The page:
Generation after generation of Christmases are strung across the decades of family histories via journals, diaries, drawings, paintings, illustrations, photographs, and videos that stand witness to precious memories. Treasured long-standing traditions become Christmas legacies carefully fostered and presented to each new generation of children, who are taught the role they play in maintaining the family’s Christmas traditions. Great unity can result from a family that focuses on celebrating and honoring the birth of Christ.

Here are some ideas, activities, and projects that are designed to knit the family together throughout the Christmas season. They range from simple activities to focused projects that require serious commitment. It might be helpful to have your family review the ideas together and choose the ones that they want to implement.

1. Have family members dress in biblical-type clothing and act out the Holy Night for family and friends. (Many young children will love being part of this.) Take photos and use one for next year’s Christmas card.

2. Identify an elderly or low-income person or couple who might not have family support during the Christmas season. Invite them to one of your family gatherings, offer to take them Christmas shopping, or invite them to attend a Christmas church service with your family. You might also take them food gifts over the course of the festive season.

3. Hold a Yule log party. An old European custom is to bring in an enormous log on Christmas Eve. The master of the house places it on the hearth and says prayers. Today, Yule log cakes and eggnog are served. You can sing carols, read Scripture, tell stories, pray for the new year, and have good fellowship. Tip: Recipes for nonalcoholic eggnog and Yule log cake can be found on the internet.

4. Make family craft keepsakes and heirloom ornaments imprinted with the year they were made and the name of the maker. (Many craft stores sell simple ornament kits.) Consider adding a Christ-centered phrase, such as “Christ, Our King, 2006” or “Jesus—the Heart of Christmas.” Over the years you will build a family keepsake collection to treasure.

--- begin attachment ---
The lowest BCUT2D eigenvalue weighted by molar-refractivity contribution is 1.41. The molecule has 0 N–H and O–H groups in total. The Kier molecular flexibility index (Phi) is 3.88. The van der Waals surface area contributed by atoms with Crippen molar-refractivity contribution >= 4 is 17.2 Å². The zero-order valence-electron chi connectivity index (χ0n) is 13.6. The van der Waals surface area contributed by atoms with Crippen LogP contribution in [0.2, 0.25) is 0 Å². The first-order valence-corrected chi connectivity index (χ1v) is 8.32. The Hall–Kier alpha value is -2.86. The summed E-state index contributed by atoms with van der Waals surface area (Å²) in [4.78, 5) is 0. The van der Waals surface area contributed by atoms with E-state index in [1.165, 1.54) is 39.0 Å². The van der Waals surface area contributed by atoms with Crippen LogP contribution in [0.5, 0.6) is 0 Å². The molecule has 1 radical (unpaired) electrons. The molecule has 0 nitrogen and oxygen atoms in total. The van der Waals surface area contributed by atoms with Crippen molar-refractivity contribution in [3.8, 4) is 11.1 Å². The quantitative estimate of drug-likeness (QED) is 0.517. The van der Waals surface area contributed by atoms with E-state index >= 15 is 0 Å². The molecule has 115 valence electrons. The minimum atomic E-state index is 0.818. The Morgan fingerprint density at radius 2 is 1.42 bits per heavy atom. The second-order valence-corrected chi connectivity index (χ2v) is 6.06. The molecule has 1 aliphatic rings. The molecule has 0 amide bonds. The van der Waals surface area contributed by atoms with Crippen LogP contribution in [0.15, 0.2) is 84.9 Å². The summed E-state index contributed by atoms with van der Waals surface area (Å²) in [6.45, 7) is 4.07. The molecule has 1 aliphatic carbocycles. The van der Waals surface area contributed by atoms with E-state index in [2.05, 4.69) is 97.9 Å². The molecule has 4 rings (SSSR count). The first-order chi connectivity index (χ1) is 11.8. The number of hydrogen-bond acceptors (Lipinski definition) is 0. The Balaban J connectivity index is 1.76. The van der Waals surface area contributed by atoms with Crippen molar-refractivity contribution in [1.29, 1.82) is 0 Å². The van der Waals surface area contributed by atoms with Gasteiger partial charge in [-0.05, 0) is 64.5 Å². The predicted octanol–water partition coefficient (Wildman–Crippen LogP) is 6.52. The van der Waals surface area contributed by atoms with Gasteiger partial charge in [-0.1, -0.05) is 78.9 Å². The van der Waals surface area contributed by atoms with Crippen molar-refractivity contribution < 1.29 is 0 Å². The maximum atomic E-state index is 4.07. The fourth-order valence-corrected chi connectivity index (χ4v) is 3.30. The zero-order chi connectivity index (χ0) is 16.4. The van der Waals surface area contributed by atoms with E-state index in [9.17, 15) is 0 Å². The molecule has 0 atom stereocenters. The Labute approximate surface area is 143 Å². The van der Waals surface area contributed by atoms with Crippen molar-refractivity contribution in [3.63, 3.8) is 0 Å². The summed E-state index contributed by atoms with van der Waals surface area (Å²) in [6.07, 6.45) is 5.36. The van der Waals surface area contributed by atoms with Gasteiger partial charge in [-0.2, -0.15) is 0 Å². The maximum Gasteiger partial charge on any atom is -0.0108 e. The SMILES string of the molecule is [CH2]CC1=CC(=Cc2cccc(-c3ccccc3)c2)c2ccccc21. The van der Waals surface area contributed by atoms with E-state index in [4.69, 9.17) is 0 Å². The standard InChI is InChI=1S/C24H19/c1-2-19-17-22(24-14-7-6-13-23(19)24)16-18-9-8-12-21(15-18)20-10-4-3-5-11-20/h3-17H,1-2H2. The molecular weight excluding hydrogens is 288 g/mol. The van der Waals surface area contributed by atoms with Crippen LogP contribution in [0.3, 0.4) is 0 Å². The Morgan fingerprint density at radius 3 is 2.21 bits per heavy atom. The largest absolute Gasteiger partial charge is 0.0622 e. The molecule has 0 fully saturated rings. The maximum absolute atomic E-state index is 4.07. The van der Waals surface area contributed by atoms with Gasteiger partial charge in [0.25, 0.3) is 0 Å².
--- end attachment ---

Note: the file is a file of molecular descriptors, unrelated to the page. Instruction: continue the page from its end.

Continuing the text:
5. Together, research “Christmases past” in America. Survey Christmas during colonial times, the Victorian era, various wartimes (the Civil War, World War I, and World War II), and the Depression. A slide show or a computer presentation will give the family a historical perspective of America’s Christian Christmas customs.

6. As a family, bake, make, or buy a special gift for your pastor and his family.

7. Keep a Christmas journal expressing your thoughts about what happens throughout the season with your family and friends. Include your reaction to the news, sermons, Christmas programs, parties, and gifts, as well as your meditations about Jesus.

8. Hang a large Christmas stocking, intended for a designated needy person or family, in a central location. Beginning at Thanksgiving, family members and friends can deposit small gifts and money into the stocking. Close to Christmas, the gifts and money are wrapped and presented to the intended recipient(s). Consider doing this anonymously.

9. Dedicate the occasion to Jesus. Before opening presents on Christmas Eve or Christmas Day, read Scripture aloud together.

10. After the New Year, officially close the Christmas season by having the whole family dismantle your decorations. Give thanks, as individuals and as a family, for the gift of Christ and your time together as a family. This ritual will teach your children to treasure carefully preserved family Christmas traditions.

Excerpted from 101 Ways to Have a Christian Christmas by Brenda Verner. Published by Tyndale House. Copyright © 2006 by Brenda J. Verner. Used with permission.